NOTE. Don’t get confused by high %util, which is relevant on hard drives, but on an SSD or a RAID setup the utilization is normally very high. While hard drives can handle only one operation at a time, SSD disks or RAID setups support parallel operations. This can cause SSD or RAID util% to skyrocket, which might not necessarily be a sign of an issue.

Proxy queue

Another useful, though a bit hackish, indicator of the proxy performance is the proxy queue on the proxy database — the count of the metrics pending but not yet sent to the server.

  • We can observe this in real-time by queueing the proxy DB.
  • A constantly growing number means that we cannot catch up with our backlog — the network is down or there are some performance issues on the server or the proxy, so more data is getting backlogged than sent.
  • The list of unsent metrics is stored in proxy_history table.
  • The last sent metric is marked in the IDs table.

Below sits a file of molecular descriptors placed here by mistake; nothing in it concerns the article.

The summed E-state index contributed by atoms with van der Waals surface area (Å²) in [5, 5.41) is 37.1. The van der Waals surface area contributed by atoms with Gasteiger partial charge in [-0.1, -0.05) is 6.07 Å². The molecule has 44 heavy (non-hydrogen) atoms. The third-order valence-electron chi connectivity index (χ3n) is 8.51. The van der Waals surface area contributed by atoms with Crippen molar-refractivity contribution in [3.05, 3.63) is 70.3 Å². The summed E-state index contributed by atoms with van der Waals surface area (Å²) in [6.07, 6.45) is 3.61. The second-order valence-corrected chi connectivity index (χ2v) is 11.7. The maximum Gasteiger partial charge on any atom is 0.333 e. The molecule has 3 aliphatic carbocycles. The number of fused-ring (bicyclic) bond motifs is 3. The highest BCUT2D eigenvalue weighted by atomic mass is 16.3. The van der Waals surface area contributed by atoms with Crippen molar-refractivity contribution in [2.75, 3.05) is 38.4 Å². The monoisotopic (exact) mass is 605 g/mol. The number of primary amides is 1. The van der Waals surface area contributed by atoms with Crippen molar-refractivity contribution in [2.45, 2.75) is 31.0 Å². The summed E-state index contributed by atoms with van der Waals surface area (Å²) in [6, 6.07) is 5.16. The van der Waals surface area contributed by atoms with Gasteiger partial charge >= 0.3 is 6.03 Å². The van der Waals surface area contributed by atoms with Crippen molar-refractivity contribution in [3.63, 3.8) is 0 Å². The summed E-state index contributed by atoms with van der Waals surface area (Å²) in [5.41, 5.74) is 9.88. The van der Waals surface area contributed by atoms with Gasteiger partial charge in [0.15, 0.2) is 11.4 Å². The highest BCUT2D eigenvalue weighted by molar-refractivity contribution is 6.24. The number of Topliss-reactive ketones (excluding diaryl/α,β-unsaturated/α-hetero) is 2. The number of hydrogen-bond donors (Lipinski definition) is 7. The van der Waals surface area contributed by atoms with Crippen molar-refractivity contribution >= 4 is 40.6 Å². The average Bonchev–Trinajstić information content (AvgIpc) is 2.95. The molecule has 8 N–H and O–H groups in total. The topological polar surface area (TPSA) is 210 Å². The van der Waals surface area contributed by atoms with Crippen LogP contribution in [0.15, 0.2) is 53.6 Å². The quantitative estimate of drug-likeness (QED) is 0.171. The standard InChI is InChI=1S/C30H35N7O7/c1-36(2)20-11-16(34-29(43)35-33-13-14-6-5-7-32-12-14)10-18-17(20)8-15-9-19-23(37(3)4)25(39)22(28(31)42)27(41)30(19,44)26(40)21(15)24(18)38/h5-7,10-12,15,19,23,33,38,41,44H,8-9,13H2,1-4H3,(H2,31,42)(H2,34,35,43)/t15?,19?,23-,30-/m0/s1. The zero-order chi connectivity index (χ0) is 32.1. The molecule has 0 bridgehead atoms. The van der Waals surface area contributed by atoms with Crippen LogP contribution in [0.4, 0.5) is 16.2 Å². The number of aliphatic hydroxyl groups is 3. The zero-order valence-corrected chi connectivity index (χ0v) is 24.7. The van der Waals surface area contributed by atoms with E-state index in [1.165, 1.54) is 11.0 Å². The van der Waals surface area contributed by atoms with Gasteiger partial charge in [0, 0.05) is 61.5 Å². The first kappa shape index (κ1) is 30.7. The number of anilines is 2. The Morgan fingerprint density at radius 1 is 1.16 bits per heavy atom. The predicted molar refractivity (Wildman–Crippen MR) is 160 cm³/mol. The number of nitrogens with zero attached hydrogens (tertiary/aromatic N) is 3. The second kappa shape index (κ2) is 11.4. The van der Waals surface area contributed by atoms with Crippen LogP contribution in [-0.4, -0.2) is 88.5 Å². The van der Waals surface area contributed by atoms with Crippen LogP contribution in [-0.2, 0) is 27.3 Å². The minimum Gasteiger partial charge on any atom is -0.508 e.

select count(*) from proxy_history where id>(select nextid from ids where
table_name="proxy_history");

This value will keep growing if the proxy is unable to send the data at all or due to performance issues. If the network is down, this is to be expected between the proxy and the server. However, if everything is working but the count still keeps growing, we need to investigate for any spamming items, thousands of log lines coming per second, or other performance issues with our storage and/or our database. There might be performance problems on the server due to the server being unable to ingest all of this data in time after a restart, a long downtime, etc. Such a problem should get resolved over time on its own. Otherwise, if there are no significant factors regarding the performance or any recent changes, we need to investigate deeper.

If this value is steadily decreasing, the proxy is actually catching up with the backlog and the incoming data, and is sending data to the server faster than it is collecting new metrics. So, this backlog will get resolved over time.

Configuration frequency